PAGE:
The Queen’s Green Planet ****


THE Queen is an expert in soft power, murmured Sir David Attenborough on voiceover as he accompanied the monarch on a tour of her private garden at Buckingham Palace. I’ll say. In the space of an hour the 91-year-old bolstered her grandchildren’s succession, acquired millions of trees for charity, and gave climate change deniers one in the eye.

When it comes to soft power, HM the Queen is a cross between Peter Rabbit and a guided missile.

ITN productions had been offered the chance to give the monarchy an hour’s free publicity for the Queen’s Commonwealth Canopy, a project aiming to protect forests across the globe, and who could refuse?

While much of the programme was padding, complete with footage of William, Kate and Harry planting trees all over the world (“It’s what our family do,” said Prince Harry, as if introducing a firm of jobbing gardeners) the main double act of Windsor & Attenborough did not disappoint. Spying two London plane trees planted at at the garden’s entrance by Victoria and Albert, Sir David mused: “One really wants to climb them.” The Queen smiled. Now that would be appointment television.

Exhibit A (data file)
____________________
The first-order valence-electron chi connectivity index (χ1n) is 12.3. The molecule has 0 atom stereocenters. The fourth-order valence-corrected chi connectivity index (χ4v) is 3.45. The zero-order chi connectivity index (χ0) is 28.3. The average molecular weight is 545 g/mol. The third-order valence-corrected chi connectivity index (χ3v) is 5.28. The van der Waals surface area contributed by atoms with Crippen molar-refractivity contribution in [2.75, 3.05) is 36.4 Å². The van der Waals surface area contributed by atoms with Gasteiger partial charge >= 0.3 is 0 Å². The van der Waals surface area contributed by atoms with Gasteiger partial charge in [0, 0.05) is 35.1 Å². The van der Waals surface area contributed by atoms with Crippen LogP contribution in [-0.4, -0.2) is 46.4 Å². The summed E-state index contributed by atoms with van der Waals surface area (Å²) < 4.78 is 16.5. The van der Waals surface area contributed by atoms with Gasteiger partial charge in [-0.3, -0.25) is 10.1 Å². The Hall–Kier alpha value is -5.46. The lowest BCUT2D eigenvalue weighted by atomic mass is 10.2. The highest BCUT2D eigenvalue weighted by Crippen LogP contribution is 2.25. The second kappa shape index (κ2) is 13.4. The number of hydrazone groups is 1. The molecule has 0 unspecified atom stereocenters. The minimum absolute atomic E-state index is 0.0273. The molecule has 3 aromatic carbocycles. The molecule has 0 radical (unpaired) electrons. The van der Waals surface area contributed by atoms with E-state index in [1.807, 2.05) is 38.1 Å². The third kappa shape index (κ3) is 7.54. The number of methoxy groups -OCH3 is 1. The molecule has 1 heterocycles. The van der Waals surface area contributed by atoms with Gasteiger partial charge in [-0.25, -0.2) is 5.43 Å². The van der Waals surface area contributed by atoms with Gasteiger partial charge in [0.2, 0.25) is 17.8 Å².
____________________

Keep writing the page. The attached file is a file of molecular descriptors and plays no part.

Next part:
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Nearby were the trees she had planted for her children. They had “plucks” beside them, she said, leaving the audience to work out she was saying “plaques”. Sir David duly hurried off to read the plucks, coming back to say one tree was Andrew’s … and so was the other. “They can’t both be Andrew,” the Queen ruled, and off he trotted again. Tree number two was in fact Edward’s. We also found out the royal dogs hate conkers (“too prickly”), and the Queen is no fan of ‘elf and safety (“Wasn’t it recently somebody tried to stop children playing conkers,” she gasped as Attenborough commiserated).

We also learned what a useless lot politicians can be. Frank Field MP, who had the original idea for the canopy, revealed Tony Blair had been “enthusiastic but nothing happened”, Gordon Brown made “no response at all”, and the Tory-LibDem coalition were “hopeless”. The Queen, in contrast, “jumped” at the plan.

At hour’s end we were back in the garden, with Attenborough musing what a difference the canopy could make. “It might change the climate again,” said the Queen, quietly as a bough waving in the summer breeze. “It might indeed,” said Sir David. Swing on that, climate change deniers.

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Such was the pull of their double act, Angelina Jolie turning up to plant trees in Namibia seemed like an intrusion. When it comes to the Queen of the desert, and further afield, a certain old lady in her garden showed it takes a lot to put the original in the shade.